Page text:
This year’s biennials were very late to flower, but they’ve now set seed, which all thrifty gardeners will want to collect. Of course, if your aquilegias or foxgloves were f1 hybrids, they won’t come from seed, but ordinary garden plants could produce some interesting seedlings. Many of the biennials in my garden are self-sown, including the stunning aquilegia in the photo above.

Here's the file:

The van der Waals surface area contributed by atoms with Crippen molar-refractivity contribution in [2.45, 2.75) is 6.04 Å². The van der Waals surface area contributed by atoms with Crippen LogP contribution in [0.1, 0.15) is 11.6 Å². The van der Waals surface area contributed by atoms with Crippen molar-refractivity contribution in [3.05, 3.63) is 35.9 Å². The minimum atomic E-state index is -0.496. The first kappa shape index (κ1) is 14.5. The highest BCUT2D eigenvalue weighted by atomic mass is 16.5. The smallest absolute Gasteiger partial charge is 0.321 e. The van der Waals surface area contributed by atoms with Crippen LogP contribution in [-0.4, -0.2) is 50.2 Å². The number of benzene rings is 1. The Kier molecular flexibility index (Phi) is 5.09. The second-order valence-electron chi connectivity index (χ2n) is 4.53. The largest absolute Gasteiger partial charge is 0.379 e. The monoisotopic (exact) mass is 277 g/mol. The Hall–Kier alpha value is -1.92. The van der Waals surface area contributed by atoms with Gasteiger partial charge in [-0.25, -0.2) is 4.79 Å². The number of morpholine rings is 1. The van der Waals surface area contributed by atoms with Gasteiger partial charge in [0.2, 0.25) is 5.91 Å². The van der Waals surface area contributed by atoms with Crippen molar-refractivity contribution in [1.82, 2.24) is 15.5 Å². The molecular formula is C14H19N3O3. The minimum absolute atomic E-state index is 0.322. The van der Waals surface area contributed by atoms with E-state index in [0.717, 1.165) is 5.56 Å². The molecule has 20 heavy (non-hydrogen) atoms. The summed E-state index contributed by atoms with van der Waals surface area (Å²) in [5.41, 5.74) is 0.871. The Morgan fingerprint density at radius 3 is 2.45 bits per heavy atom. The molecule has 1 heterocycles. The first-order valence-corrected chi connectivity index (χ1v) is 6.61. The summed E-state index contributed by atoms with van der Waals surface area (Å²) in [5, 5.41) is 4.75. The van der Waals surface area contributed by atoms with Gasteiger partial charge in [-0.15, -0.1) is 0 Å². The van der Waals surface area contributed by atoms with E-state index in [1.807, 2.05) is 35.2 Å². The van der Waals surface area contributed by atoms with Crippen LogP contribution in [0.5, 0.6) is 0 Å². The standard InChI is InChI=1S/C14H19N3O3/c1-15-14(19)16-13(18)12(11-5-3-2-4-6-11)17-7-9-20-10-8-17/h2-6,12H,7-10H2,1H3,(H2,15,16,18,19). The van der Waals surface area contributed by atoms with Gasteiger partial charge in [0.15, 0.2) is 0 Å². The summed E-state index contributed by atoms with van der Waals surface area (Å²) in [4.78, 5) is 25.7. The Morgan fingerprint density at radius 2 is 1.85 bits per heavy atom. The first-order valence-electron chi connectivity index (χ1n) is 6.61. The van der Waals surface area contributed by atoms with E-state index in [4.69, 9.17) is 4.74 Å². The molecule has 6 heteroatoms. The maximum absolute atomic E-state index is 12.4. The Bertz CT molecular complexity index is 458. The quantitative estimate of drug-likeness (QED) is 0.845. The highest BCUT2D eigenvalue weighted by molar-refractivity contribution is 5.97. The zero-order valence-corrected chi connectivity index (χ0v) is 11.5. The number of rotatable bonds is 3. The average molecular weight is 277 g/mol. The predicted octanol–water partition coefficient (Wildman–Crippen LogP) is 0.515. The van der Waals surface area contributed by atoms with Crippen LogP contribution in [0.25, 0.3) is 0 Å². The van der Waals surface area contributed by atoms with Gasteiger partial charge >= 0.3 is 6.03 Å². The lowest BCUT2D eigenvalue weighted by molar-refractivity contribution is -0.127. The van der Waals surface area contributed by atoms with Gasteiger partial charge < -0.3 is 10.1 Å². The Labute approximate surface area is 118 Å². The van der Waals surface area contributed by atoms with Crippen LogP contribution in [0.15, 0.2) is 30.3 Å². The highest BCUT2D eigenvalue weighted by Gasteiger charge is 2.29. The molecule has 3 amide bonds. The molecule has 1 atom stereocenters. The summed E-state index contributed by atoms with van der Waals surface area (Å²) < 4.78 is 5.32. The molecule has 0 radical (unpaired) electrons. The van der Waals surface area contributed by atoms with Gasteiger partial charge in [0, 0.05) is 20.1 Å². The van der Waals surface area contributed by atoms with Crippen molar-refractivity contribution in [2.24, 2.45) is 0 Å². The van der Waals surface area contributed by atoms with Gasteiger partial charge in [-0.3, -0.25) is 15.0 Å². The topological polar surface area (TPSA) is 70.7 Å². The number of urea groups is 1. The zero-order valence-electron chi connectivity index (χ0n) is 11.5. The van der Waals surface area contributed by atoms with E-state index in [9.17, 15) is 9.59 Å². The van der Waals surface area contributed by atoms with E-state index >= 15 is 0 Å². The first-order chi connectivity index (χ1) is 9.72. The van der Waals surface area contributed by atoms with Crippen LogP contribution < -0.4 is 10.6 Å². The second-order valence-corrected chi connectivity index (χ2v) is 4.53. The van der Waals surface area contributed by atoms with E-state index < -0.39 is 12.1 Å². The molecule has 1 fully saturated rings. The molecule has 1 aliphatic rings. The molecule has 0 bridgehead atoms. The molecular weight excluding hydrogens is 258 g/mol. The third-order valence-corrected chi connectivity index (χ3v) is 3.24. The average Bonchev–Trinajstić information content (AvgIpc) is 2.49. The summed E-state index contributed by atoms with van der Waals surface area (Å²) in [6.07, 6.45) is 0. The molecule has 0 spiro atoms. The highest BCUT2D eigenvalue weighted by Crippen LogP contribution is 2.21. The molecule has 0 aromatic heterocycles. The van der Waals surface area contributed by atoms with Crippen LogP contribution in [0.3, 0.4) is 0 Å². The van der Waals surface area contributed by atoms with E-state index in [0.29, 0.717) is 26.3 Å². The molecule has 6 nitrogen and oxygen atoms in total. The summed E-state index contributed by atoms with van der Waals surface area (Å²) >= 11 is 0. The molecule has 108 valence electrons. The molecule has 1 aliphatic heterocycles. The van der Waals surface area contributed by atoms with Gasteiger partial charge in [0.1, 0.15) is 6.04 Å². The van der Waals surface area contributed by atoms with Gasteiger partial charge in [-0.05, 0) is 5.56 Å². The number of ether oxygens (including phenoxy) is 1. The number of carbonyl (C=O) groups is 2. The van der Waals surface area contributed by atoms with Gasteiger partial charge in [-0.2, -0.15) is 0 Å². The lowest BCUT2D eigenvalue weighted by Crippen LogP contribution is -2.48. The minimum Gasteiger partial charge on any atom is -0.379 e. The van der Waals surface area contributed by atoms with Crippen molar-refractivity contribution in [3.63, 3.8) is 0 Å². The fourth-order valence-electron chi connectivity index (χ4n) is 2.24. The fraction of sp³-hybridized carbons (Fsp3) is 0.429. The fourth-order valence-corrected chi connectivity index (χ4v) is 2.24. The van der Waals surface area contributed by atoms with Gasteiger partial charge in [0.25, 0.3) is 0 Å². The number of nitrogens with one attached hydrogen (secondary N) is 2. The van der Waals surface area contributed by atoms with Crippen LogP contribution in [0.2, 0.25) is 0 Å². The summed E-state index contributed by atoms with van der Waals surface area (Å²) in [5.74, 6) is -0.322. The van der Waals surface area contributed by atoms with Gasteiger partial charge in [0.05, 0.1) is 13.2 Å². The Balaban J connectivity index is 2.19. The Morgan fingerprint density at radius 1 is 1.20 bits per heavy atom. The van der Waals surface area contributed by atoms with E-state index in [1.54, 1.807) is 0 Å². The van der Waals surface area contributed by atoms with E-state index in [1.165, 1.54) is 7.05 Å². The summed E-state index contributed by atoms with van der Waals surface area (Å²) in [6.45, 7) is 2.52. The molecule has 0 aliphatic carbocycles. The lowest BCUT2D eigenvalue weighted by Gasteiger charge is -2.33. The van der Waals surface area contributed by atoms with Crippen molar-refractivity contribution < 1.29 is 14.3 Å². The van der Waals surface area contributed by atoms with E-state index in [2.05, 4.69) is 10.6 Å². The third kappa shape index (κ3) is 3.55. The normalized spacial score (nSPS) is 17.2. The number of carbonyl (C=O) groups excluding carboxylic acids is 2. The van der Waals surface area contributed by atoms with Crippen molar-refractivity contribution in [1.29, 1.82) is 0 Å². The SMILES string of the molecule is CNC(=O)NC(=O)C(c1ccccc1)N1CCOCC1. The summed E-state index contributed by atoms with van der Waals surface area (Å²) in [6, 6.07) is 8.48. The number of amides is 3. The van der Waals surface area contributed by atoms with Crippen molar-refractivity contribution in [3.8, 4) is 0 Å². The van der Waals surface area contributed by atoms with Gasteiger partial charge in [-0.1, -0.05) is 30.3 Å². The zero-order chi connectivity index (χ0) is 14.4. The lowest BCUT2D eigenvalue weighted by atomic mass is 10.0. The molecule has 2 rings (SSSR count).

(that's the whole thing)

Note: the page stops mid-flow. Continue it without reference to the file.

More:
So I am collecting what I can and sowing now for next spring. The bees and butterflies will love me for it, judging my the numbers of them feeding on the nectar this year. I’ve also collected seed of some allium purple sensation, which I planted last autumn and took pride of place in the border while in flower. I want more of them so have saved seed for sowing in spring. They may take two or three years to come into flower, but I’ll have raised them myself for nothing. That’s a pretty healthy budget!